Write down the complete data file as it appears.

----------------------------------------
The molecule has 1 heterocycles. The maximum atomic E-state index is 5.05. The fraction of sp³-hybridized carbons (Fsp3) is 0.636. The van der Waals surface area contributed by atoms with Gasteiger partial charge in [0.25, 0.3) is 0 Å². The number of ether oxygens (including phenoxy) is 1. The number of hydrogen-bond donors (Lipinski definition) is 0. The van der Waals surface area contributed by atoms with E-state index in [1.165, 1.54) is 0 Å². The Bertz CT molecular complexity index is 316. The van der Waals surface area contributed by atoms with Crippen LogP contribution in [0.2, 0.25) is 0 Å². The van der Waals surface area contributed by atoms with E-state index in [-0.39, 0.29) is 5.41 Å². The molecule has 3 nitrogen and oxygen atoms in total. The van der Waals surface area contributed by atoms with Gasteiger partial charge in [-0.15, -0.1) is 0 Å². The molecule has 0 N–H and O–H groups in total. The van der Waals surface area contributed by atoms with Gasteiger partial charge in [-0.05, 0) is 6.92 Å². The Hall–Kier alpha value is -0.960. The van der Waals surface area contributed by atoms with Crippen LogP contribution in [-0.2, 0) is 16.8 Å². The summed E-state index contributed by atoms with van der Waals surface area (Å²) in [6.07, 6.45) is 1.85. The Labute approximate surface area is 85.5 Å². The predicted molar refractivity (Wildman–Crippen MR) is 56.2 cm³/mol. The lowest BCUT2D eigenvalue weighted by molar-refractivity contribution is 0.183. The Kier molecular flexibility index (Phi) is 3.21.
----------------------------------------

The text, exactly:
The molecule has 1 heterocycles. The maximum atomic E-state index is 5.05. The fraction of sp³-hybridized carbons (Fsp3) is 0.636. The van der Waals surface area contributed by atoms with Gasteiger partial charge in [0.25, 0.3) is 0 Å². The number of ether oxygens (including phenoxy) is 1. The number of hydrogen-bond donors (Lipinski definition) is 0. The van der Waals surface area contributed by atoms with E-state index in [1.165, 1.54) is 0 Å². The Bertz CT molecular complexity index is 316. The van der Waals surface area contributed by atoms with Crippen LogP contribution in [0.2, 0.25) is 0 Å². The van der Waals surface area contributed by atoms with E-state index in [-0.39, 0.29) is 5.41 Å². The molecule has 3 nitrogen and oxygen atoms in total. The van der Waals surface area contributed by atoms with Gasteiger partial charge in [-0.15, -0.1) is 0 Å². The molecule has 0 N–H and O–H groups in total. The van der Waals surface area contributed by atoms with Gasteiger partial charge in [-0.05, 0) is 6.92 Å². The Hall–Kier alpha value is -0.960. The van der Waals surface area contributed by atoms with Crippen LogP contribution in [-0.2, 0) is 16.8 Å². The summed E-state index contributed by atoms with van der Waals surface area (Å²) in [6.07, 6.45) is 1.85. The Labute approximate surface area is 85.5 Å². The predicted molar refractivity (Wildman–Crippen MR) is 56.2 cm³/mol. The lowest BCUT2D eigenvalue weighted by molar-refractivity contribution is 0.183. The Kier molecular flexibility index (Phi) is 3.21.